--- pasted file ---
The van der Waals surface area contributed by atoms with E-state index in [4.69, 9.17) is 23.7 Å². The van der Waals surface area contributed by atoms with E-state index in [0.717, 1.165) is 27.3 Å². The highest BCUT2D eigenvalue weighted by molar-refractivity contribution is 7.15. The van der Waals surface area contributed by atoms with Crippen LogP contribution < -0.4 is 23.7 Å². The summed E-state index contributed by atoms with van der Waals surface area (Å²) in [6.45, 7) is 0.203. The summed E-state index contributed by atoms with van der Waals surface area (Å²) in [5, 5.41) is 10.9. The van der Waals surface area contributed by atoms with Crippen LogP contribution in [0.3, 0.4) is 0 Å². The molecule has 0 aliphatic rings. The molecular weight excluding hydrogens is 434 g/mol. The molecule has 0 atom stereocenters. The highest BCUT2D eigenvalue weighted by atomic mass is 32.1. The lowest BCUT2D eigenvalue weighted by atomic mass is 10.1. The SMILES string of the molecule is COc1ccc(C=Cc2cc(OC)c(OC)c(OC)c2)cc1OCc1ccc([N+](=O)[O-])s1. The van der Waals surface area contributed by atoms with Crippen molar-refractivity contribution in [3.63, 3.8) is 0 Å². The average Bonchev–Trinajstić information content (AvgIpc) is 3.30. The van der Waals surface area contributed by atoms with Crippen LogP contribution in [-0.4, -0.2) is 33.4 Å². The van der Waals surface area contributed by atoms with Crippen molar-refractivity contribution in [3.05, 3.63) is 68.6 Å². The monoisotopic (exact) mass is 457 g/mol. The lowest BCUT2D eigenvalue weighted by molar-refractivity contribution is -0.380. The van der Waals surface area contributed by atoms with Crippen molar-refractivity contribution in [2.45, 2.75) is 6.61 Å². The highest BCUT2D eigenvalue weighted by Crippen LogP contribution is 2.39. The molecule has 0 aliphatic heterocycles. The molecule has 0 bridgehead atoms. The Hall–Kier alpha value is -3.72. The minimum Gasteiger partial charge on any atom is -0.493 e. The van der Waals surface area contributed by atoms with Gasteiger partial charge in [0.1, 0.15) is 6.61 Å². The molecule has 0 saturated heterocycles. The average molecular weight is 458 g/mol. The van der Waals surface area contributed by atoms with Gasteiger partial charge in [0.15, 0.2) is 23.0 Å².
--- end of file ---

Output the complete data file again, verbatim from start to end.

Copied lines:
The van der Waals surface area contributed by atoms with E-state index in [4.69, 9.17) is 23.7 Å². The van der Waals surface area contributed by atoms with E-state index in [0.717, 1.165) is 27.3 Å². The highest BCUT2D eigenvalue weighted by molar-refractivity contribution is 7.15. The van der Waals surface area contributed by atoms with Crippen LogP contribution < -0.4 is 23.7 Å². The summed E-state index contributed by atoms with van der Waals surface area (Å²) in [6.45, 7) is 0.203. The summed E-state index contributed by atoms with van der Waals surface area (Å²) in [5, 5.41) is 10.9. The van der Waals surface area contributed by atoms with Crippen LogP contribution in [0.3, 0.4) is 0 Å². The molecule has 0 aliphatic rings. The molecular weight excluding hydrogens is 434 g/mol. The molecule has 0 atom stereocenters. The highest BCUT2D eigenvalue weighted by atomic mass is 32.1. The lowest BCUT2D eigenvalue weighted by atomic mass is 10.1. The SMILES string of the molecule is COc1ccc(C=Cc2cc(OC)c(OC)c(OC)c2)cc1OCc1ccc([N+](=O)[O-])s1. The van der Waals surface area contributed by atoms with Crippen molar-refractivity contribution in [3.63, 3.8) is 0 Å². The average Bonchev–Trinajstić information content (AvgIpc) is 3.30. The van der Waals surface area contributed by atoms with Crippen LogP contribution in [-0.4, -0.2) is 33.4 Å². The van der Waals surface area contributed by atoms with Crippen molar-refractivity contribution in [3.05, 3.63) is 68.6 Å². The monoisotopic (exact) mass is 457 g/mol. The lowest BCUT2D eigenvalue weighted by molar-refractivity contribution is -0.380. The van der Waals surface area contributed by atoms with Crippen molar-refractivity contribution in [2.45, 2.75) is 6.61 Å². The highest BCUT2D eigenvalue weighted by Crippen LogP contribution is 2.39. The molecule has 0 aliphatic heterocycles. The molecule has 0 bridgehead atoms. The Hall–Kier alpha value is -3.72. The minimum Gasteiger partial charge on any atom is -0.493 e. The van der Waals surface area contributed by atoms with Gasteiger partial charge in [0.1, 0.15) is 6.61 Å². The molecule has 0 saturated heterocycles. The average molecular weight is 458 g/mol. The van der Waals surface area contributed by atoms with Gasteiger partial charge in [0.15, 0.2) is 23.0 Å².